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Key Features

  • Affects mainly middle-aged men

  • May relate to activation of cells in the ipsilateral hypothalamus, triggering the trigeminal autonomic vascular system

  • There is often no family history of headache or migraine

Clinical Findings

  • Severe unilateral periorbital pain occurring daily for several weeks

    • Often accompanied by ipsilateral nasal congestion, rhinorrhea, redness of the eye, lacrimation, or Horner syndrome

  • Episodes often occur at night and last for between 15 minutes and 3 hours

  • During attacks, patients are often restless and agitated

  • Precipitants of an attack

    • Alcohol

    • Stress

    • Glare

    • Specific foods

  • Spontaneous remission occurs, and the patient remains well for weeks or months before another bout occurs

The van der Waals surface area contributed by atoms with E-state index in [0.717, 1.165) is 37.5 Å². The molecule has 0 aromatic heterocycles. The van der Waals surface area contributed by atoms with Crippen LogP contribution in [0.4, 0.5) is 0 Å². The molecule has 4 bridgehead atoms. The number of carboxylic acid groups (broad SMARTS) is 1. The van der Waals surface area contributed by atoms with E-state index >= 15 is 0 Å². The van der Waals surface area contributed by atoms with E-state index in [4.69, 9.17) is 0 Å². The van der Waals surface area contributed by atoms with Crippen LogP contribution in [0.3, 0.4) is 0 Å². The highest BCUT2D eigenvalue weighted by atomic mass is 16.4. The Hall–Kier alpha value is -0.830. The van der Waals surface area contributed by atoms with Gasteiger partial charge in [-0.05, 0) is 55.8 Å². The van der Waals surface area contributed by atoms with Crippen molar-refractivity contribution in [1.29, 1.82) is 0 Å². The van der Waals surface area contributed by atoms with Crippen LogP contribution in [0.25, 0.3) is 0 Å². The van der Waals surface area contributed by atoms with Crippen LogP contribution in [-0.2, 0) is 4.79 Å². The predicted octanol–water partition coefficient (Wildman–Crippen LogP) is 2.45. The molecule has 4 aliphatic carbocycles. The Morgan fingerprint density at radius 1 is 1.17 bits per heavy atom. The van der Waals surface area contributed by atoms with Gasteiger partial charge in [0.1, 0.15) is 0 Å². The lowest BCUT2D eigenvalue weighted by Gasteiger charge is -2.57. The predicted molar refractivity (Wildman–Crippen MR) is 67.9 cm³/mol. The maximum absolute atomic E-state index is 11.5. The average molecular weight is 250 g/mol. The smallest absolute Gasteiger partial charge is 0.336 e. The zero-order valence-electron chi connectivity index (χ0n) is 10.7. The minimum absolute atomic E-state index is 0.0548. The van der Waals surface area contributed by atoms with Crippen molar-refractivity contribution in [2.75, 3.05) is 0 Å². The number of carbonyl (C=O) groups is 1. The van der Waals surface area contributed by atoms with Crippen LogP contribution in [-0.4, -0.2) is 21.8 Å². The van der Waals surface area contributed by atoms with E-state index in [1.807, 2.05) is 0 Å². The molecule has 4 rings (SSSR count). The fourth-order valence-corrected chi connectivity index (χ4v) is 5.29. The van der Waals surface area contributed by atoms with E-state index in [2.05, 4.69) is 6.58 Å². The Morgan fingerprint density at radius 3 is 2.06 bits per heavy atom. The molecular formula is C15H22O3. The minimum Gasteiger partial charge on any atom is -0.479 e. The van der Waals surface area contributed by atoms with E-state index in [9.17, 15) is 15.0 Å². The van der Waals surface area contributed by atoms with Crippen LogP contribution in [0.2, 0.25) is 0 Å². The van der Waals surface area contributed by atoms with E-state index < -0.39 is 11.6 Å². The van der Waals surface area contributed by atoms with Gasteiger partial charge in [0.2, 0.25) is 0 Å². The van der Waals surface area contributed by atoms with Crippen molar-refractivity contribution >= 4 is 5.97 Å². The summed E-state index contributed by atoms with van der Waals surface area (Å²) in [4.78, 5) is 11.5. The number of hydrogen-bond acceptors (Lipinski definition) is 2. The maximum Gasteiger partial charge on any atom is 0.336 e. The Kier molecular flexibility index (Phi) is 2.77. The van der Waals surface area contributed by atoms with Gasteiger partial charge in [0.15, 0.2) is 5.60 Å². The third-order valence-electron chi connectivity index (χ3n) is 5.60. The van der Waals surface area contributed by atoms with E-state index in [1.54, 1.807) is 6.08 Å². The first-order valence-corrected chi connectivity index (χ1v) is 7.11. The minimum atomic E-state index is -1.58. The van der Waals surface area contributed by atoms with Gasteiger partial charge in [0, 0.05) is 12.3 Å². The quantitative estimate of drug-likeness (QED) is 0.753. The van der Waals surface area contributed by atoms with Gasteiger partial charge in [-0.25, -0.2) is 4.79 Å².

• Bouts may last 4–8 weeks and may occur up to several times per year

  • Occasionally, remission does not occur; this variant is chronic cluster headache

Treatment

  • Sumatriptan, 6 mg subcutaneously or 20-mg/spray intranasally, or inhalation of 100% oxygen (12–15 L/min for 15 min) may be effective

  • Dihydroergotamine (0.5–1 mg intramuscularly or intravenously) is sometimes used

  • Viscous lidocaine (1 mg of 4–6% solution) intranasally is sometimes effective

  • For prophylaxis, give ergotamine tartrate as rectal suppositories (0.5–1.0 mg at night or twice daily), orally (2 mg once daily), or by subcutaneous injection (0.25 mg three times daily for 5 days per week)

  • Other potentially helpful prophylactic agents include

    • Lithium carbonate (start at 300 mg daily, titrating according to serum levels and treatment response up to a typical total daily dosage of 900–1200 mg divided 3–4 times)

    • Verapamil (240–960 mg daily orally)

    • Topiramate (100–400 mg daily orally)

    • Ergotamine tartrate

      • 0.5–1 mg rectally at night or twice daily

      • 2 mg orally daily

      • 0.25 mg subcutaneously three times daily for 5 days per week

    • Civamide (not available in the United States)

  • Hemicrania continua completely resolves with indomethacin

  • Stimulation of the occipital nerve may be helpful

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